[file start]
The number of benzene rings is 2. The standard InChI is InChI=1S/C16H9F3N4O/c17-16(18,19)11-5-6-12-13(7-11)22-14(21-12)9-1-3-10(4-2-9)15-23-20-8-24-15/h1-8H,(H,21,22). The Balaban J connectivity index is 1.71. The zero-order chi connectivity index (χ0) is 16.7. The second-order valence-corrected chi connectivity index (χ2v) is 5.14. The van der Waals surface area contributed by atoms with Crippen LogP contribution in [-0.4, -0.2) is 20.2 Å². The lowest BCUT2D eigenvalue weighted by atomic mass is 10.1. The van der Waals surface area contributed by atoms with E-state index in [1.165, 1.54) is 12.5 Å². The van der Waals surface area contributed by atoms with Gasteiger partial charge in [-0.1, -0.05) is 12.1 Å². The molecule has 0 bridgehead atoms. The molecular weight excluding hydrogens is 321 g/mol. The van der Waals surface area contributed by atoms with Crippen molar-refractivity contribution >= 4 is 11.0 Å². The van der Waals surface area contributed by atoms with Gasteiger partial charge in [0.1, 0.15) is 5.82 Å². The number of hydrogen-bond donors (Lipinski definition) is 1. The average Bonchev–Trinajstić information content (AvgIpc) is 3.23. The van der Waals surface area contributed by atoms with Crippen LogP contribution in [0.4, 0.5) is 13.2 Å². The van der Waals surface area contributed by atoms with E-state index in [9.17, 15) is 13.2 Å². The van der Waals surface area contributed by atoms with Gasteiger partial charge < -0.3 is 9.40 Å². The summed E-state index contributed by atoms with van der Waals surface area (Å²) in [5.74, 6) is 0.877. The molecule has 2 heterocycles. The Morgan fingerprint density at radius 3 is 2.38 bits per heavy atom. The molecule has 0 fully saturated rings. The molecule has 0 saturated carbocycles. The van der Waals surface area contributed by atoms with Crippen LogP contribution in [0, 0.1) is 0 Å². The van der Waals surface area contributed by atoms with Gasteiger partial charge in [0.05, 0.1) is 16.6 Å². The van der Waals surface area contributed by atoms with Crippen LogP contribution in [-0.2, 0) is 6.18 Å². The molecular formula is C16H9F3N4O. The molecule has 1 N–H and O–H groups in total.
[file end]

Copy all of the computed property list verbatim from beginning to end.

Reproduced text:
The number of benzene rings is 2. The standard InChI is InChI=1S/C16H9F3N4O/c17-16(18,19)11-5-6-12-13(7-11)22-14(21-12)9-1-3-10(4-2-9)15-23-20-8-24-15/h1-8H,(H,21,22). The Balaban J connectivity index is 1.71. The zero-order chi connectivity index (χ0) is 16.7. The second-order valence-corrected chi connectivity index (χ2v) is 5.14. The van der Waals surface area contributed by atoms with Crippen LogP contribution in [-0.4, -0.2) is 20.2 Å². The lowest BCUT2D eigenvalue weighted by atomic mass is 10.1. The van der Waals surface area contributed by atoms with E-state index in [1.165, 1.54) is 12.5 Å². The van der Waals surface area contributed by atoms with Gasteiger partial charge in [-0.1, -0.05) is 12.1 Å². The molecule has 0 bridgehead atoms. The molecular weight excluding hydrogens is 321 g/mol. The van der Waals surface area contributed by atoms with Crippen molar-refractivity contribution >= 4 is 11.0 Å². The van der Waals surface area contributed by atoms with Gasteiger partial charge in [0.1, 0.15) is 5.82 Å². The number of hydrogen-bond donors (Lipinski definition) is 1. The average Bonchev–Trinajstić information content (AvgIpc) is 3.23. The van der Waals surface area contributed by atoms with Crippen LogP contribution in [0.4, 0.5) is 13.2 Å². The van der Waals surface area contributed by atoms with E-state index in [9.17, 15) is 13.2 Å². The van der Waals surface area contributed by atoms with Gasteiger partial charge < -0.3 is 9.40 Å². The summed E-state index contributed by atoms with van der Waals surface area (Å²) in [5.74, 6) is 0.877. The molecule has 2 heterocycles. The Morgan fingerprint density at radius 3 is 2.38 bits per heavy atom. The molecule has 0 fully saturated rings. The molecule has 0 saturated carbocycles. The van der Waals surface area contributed by atoms with Crippen LogP contribution in [0, 0.1) is 0 Å². The van der Waals surface area contributed by atoms with Gasteiger partial charge in [0.05, 0.1) is 16.6 Å². The van der Waals surface area contributed by atoms with Crippen LogP contribution in [-0.2, 0) is 6.18 Å². The molecular formula is C16H9F3N4O. The molecule has 1 N–H and O–H groups in total.